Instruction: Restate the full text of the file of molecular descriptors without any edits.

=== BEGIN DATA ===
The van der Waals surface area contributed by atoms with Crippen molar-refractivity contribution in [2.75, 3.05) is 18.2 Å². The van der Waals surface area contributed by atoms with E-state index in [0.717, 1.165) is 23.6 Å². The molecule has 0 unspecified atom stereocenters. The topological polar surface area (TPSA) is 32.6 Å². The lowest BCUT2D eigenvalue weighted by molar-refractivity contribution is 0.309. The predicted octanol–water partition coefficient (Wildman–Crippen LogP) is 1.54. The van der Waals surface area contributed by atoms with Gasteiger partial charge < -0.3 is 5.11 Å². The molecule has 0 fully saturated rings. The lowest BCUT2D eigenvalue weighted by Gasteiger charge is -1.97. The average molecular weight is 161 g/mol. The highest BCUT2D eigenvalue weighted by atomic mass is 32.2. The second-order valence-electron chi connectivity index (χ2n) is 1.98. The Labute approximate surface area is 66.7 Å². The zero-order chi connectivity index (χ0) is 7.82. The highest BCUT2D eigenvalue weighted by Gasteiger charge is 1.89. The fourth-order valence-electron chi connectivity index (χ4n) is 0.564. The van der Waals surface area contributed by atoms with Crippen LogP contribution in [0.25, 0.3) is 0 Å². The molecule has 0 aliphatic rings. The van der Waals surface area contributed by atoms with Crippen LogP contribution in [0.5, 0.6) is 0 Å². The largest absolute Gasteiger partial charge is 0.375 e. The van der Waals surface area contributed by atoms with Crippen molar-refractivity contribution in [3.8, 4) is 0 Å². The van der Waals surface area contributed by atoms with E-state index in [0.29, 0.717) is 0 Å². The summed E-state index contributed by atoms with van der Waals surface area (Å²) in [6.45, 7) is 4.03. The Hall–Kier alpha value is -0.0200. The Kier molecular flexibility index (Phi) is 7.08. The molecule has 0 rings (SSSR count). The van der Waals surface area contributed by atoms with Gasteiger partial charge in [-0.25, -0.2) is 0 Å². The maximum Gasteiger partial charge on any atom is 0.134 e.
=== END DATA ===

The van der Waals surface area contributed by atoms with Crippen molar-refractivity contribution in [2.75, 3.05) is 18.2 Å². The van der Waals surface area contributed by atoms with E-state index in [0.717, 1.165) is 23.6 Å². The molecule has 0 unspecified atom stereocenters. The topological polar surface area (TPSA) is 32.6 Å². The lowest BCUT2D eigenvalue weighted by molar-refractivity contribution is 0.309. The predicted octanol–water partition coefficient (Wildman–Crippen LogP) is 1.54. The van der Waals surface area contributed by atoms with Gasteiger partial charge < -0.3 is 5.11 Å². The molecule has 0 fully saturated rings. The lowest BCUT2D eigenvalue weighted by Gasteiger charge is -1.97. The average molecular weight is 161 g/mol. The highest BCUT2D eigenvalue weighted by atomic mass is 32.2. The second-order valence-electron chi connectivity index (χ2n) is 1.98. The Labute approximate surface area is 66.7 Å². The zero-order chi connectivity index (χ0) is 7.82. The highest BCUT2D eigenvalue weighted by Gasteiger charge is 1.89. The fourth-order valence-electron chi connectivity index (χ4n) is 0.564. The van der Waals surface area contributed by atoms with Crippen LogP contribution in [0.25, 0.3) is 0 Å². The molecule has 0 aliphatic rings. The van der Waals surface area contributed by atoms with Crippen LogP contribution in [0.5, 0.6) is 0 Å². The largest absolute Gasteiger partial charge is 0.375 e. The van der Waals surface area contributed by atoms with Crippen molar-refractivity contribution in [3.8, 4) is 0 Å². The van der Waals surface area contributed by atoms with E-state index in [0.29, 0.717) is 0 Å². The summed E-state index contributed by atoms with van der Waals surface area (Å²) in [6.45, 7) is 4.03. The Hall–Kier alpha value is -0.0200. The Kier molecular flexibility index (Phi) is 7.08. The molecule has 0 rings (SSSR count). The van der Waals surface area contributed by atoms with Gasteiger partial charge in [-0.25, -0.2) is 0 Å². The maximum Gasteiger partial charge on any atom is 0.134 e.